A report published ahead of a scrutiny meeting next week reveals the understaffed department has struggled to keep on top of the number of cases coming into the system – resulting in some more of the more complex ones dragging on for years with no action being taken.
The report says the council has found it difficult to recruit and retain planning enforcement officers due to the confrontational nature of the role, but took on two additional staff earlier this year to enable the team to tackle its backlog.
As a result, the number of ongoing enforcement cases has almost halved in the last six months and more enforcement notices have been issued than in previous years.
In the last year, there have been 875 cases closed by the planning enforcement team and 707 new suspected breaches reported. There are currently 276 open cases.
The report, by Tracy Darke, assistant director of economy and place, says: “Over recent years, Shropshire Council has not adequately re-sourced the service and over time, the number of cases increased and the speed of resolving enforcement matters declined. This impacted on public confidence and frustration that unauthorised development took place and action was slow and/or ineffective.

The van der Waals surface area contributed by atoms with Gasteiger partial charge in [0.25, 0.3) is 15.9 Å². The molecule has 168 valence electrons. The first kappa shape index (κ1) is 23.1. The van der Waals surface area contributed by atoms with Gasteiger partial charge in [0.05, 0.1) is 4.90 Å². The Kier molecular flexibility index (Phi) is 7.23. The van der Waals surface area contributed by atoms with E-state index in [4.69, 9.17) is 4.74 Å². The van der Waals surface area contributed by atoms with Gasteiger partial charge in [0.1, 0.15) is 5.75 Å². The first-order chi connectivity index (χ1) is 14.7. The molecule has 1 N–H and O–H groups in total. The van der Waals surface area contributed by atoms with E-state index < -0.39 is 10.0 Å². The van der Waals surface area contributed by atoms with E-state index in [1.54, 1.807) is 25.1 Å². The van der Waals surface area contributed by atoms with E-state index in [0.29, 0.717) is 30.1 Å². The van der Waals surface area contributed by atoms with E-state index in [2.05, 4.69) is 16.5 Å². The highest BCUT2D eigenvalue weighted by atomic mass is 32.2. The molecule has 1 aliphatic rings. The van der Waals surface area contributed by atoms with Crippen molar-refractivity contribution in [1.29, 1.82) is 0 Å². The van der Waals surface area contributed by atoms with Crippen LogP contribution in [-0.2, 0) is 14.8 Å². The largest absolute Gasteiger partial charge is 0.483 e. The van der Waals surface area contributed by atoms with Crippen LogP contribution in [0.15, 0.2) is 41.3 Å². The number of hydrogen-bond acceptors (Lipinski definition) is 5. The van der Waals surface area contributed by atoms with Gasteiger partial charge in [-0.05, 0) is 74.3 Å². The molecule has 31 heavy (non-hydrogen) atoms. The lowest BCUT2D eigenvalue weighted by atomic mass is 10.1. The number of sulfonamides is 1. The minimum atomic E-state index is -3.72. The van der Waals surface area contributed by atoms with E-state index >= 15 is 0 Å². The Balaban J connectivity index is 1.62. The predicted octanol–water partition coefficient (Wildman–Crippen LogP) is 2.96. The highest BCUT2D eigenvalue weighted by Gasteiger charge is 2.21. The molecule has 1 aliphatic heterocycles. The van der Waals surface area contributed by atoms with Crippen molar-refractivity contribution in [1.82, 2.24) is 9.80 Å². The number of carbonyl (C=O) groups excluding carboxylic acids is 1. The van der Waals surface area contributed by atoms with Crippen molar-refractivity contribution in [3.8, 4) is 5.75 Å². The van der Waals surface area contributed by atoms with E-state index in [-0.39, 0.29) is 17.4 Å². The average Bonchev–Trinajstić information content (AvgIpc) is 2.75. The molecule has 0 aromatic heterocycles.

“This has provided the much needed support to be able to focus on keeping on top of day-to-day complaints, but also providing experienced officers time to be able to progress with formal action on the more complicated cases that have not been tackled for years.”
“The team have also been concentrating on dealing with cases that had become stuck in the system due to their complexity or challenging nature.
“There have also been some cases where difficult decisions have had to be taken that should have been taken years ago, and unfortunately due to the time taken, has built up an expectation that action could be taken.
“It is the intention to have a clear position on all of these cases during the next six months of our improvement journey.”
“Shropshire Council has put a commitment into planning enforcement work by increasing the resources in the team by 40 per cent, sending a strong message to members of the public that it will not tolerate breaches of planning control that are unacceptable by being robust with action where necessary and setting out an up to date enforcement protocol.
“The team is also confident that the planning enforcement function will continue to improve, and that Members and the public will soon see and hopefully appreciate the outcome of this.”
The report will be discussed by the council’s place overview committee at a meeting next Monday.